I’m pretty sure your doctor dropped that particular insurance, not that the insurance company dropped the doctor. that’s always been my experience

Mary that’s exactly right the doctor has to be a really bad doctor or a criminal for the doctor to be let go by the insurance company.

A friend referred me to AMAC for information on medicare advantage plans. My husband turned 65 in December and I will be 65 in March. Presently we have the Federal BlueCross/BlueShield. I have spent time researching medicare since September 2013 and still haven’t made a decision. We will both sign up in February to be effective March 1. This whole process has been a nightmare. The medicare site is confusing and frustrating. We have been looking at UHC through AARP (no I am not a member!) and may go with them. So here I am, joined AMAC to get information on their medicare advantage plans, have to submit my phone number for them to call. That is majorly irritating, I want to research their different programs before talking. Not sure this is going to work. After reading the other emails UHC is not the most reliable company. What other options… Read more »

Humana PPO is the best. Blue Cross PPO is also good

Just ran across this blog while looking for low-cost medicare plans for my 92 year old mother. She’s had a Medigap policy for years and years, but the cost has now increased to the point she can’t afford it. I am hoping to switch her to Kaiser Senior Advantage, but hope the lack of Part D on her plan won’t be a problem, as Medicare will penalize those with out “credible coverage” by imposing a fine every month. I hope her Drug discount card from Banker’s Fidelity will work. My daughter and son-in-law suggested Kaiser Senior Advantage for my husband and me. They are both Kaiser Doctors in CO. We are in Georgia and fortunate enough to live in a county where Kaiser is availabe. We pay NO monthly premiums, just a $30.00 co-pay for Dr. visits and high co-pays for procedures, still low enough for us to save money… Read more »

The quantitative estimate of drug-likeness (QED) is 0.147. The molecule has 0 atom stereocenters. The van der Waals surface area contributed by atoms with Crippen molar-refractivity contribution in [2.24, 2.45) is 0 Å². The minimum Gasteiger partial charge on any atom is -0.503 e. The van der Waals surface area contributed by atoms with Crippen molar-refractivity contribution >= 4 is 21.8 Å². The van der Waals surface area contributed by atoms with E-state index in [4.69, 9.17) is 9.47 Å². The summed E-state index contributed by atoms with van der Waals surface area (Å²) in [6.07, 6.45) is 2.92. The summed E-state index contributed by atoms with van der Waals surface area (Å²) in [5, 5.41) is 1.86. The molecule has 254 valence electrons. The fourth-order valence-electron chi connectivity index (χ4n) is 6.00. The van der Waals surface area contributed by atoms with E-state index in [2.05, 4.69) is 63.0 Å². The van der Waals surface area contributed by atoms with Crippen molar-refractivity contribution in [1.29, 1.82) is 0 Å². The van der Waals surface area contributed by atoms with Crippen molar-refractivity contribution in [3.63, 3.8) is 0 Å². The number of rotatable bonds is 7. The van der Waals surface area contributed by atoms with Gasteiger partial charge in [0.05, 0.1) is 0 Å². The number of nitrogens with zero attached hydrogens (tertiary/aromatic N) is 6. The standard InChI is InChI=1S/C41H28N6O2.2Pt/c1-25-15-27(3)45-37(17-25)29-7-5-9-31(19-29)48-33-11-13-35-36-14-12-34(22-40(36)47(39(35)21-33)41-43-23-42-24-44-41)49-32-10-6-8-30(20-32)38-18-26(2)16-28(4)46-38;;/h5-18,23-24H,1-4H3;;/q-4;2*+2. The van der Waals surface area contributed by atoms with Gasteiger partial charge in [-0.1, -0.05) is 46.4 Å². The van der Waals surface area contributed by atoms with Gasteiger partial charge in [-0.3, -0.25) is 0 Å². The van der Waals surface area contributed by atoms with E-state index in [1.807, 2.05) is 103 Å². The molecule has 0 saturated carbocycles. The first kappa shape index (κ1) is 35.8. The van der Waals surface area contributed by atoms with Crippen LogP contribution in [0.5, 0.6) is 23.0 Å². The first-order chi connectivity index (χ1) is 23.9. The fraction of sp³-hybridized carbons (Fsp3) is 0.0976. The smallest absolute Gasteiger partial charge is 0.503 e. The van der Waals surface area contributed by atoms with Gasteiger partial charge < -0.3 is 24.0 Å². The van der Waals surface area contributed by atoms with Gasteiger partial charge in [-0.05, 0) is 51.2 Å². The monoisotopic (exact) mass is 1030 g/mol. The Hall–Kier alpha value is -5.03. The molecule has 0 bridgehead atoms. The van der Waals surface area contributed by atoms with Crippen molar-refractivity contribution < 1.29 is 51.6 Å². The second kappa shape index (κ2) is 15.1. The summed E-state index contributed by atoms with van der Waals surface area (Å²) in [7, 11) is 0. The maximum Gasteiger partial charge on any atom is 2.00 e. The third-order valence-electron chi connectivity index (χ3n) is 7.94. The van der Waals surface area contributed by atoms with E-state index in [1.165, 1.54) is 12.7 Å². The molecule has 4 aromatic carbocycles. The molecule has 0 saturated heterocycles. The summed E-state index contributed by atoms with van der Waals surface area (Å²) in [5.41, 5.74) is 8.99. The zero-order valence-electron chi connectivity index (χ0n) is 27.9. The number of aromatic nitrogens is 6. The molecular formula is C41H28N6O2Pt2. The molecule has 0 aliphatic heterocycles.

Kaiser coverage is a great value until you acquire a problem that Kaiser and its doctors judge too unprofitable to treat. Technically Kaiser is a “non-profit” however in practice it it extremely profit-driven because half of what it keeps ($3.3 billion in 2013) is kicked back to its MDs. The Kaiser president incentivizes all Kaiser’s MDs to engage in questionable and possibly tragic penny-pinching behavior with 50% profit-sharing bonuses (kickbacks) that averaged around $85,000 per Kaiser MD in 2013. As a case in point, four years ago in California my aunt acquired a thyroid cancer that was usually nearly 100% curable in Stage 1 (when she first saw Kaiser about her symptoms) but because her Kaiser doctors failed to provide the costly tests (such as MRIs) and care that she should have received her cancer progressed to Stage 4 and now her chances for survival are grim. While in Stage… Read more »
I read in the paper last month that AARP UnitedHealthcare is dropping Moffitt Cancer Center from their coverage (not that we ever used it, but it is close to where we live in Tampa). My husband got a letter a few weeks ago from them saying that his doctor will be out of network in 2014. I got a letter a few days ago from them saying that my doctor will be out of network in 2014. We had been pretty content with them since we joined about 7 years ago when Medicare Advantage first started. Now after all this, it looks like I’m going to have to start shopping around to see what the others are offering. According to Obama: ‘If you like your doctor you can keep your doctor’, ‘If you like your plan you can keep your plan’. According to Pelosi: ‘We have to pass this bill… Read more »

My Mother,Dad,& lovely TRI-SOMY 21 Sister Eileen Marie Margaret O’Connor had great insuranse; I CONTINUE TO INVESTIGATE THEIR BRUTAL, COLD BLOODED MURDERS, BY THE LUCUFER/SATAN, MEDICAL FOLKS. MANY DUNGEON&DRAGON, EVIL PRACTIONERS IN MEDICINE. It is dangereous to be in any HOSPITAL, especially, CATHOLIC HOSPITALS because you’d think safe!

Paddy O’Connor